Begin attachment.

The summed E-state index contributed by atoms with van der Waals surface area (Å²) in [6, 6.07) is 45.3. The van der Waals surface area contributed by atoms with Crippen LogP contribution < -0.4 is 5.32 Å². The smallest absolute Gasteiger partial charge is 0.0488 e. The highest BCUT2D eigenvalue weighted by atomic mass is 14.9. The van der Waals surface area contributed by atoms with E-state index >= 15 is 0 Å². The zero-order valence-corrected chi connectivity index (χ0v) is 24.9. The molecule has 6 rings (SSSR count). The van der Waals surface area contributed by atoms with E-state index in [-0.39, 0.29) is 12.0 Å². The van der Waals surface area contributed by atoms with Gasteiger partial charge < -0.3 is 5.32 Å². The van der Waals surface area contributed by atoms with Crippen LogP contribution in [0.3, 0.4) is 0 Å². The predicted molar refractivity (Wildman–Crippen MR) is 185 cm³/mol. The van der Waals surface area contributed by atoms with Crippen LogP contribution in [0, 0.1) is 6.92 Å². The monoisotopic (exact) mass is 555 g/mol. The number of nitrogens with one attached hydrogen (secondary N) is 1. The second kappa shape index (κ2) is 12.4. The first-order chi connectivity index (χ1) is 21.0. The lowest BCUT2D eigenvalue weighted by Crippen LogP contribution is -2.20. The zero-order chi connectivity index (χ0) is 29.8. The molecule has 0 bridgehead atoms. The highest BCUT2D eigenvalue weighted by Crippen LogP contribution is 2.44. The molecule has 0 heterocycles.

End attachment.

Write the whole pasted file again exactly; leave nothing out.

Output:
The summed E-state index contributed by atoms with van der Waals surface area (Å²) in [6, 6.07) is 45.3. The van der Waals surface area contributed by atoms with Crippen LogP contribution < -0.4 is 5.32 Å². The smallest absolute Gasteiger partial charge is 0.0488 e. The highest BCUT2D eigenvalue weighted by atomic mass is 14.9. The van der Waals surface area contributed by atoms with E-state index >= 15 is 0 Å². The zero-order valence-corrected chi connectivity index (χ0v) is 24.9. The molecule has 6 rings (SSSR count). The van der Waals surface area contributed by atoms with E-state index in [-0.39, 0.29) is 12.0 Å². The van der Waals surface area contributed by atoms with Gasteiger partial charge < -0.3 is 5.32 Å². The van der Waals surface area contributed by atoms with Crippen LogP contribution in [0.3, 0.4) is 0 Å². The predicted molar refractivity (Wildman–Crippen MR) is 185 cm³/mol. The van der Waals surface area contributed by atoms with Crippen LogP contribution in [0, 0.1) is 6.92 Å². The monoisotopic (exact) mass is 555 g/mol. The number of nitrogens with one attached hydrogen (secondary N) is 1. The second kappa shape index (κ2) is 12.4. The first-order chi connectivity index (χ1) is 21.0. The lowest BCUT2D eigenvalue weighted by Crippen LogP contribution is -2.20. The zero-order chi connectivity index (χ0) is 29.8. The molecule has 0 bridgehead atoms. The highest BCUT2D eigenvalue weighted by Crippen LogP contribution is 2.44. The molecule has 0 heterocycles.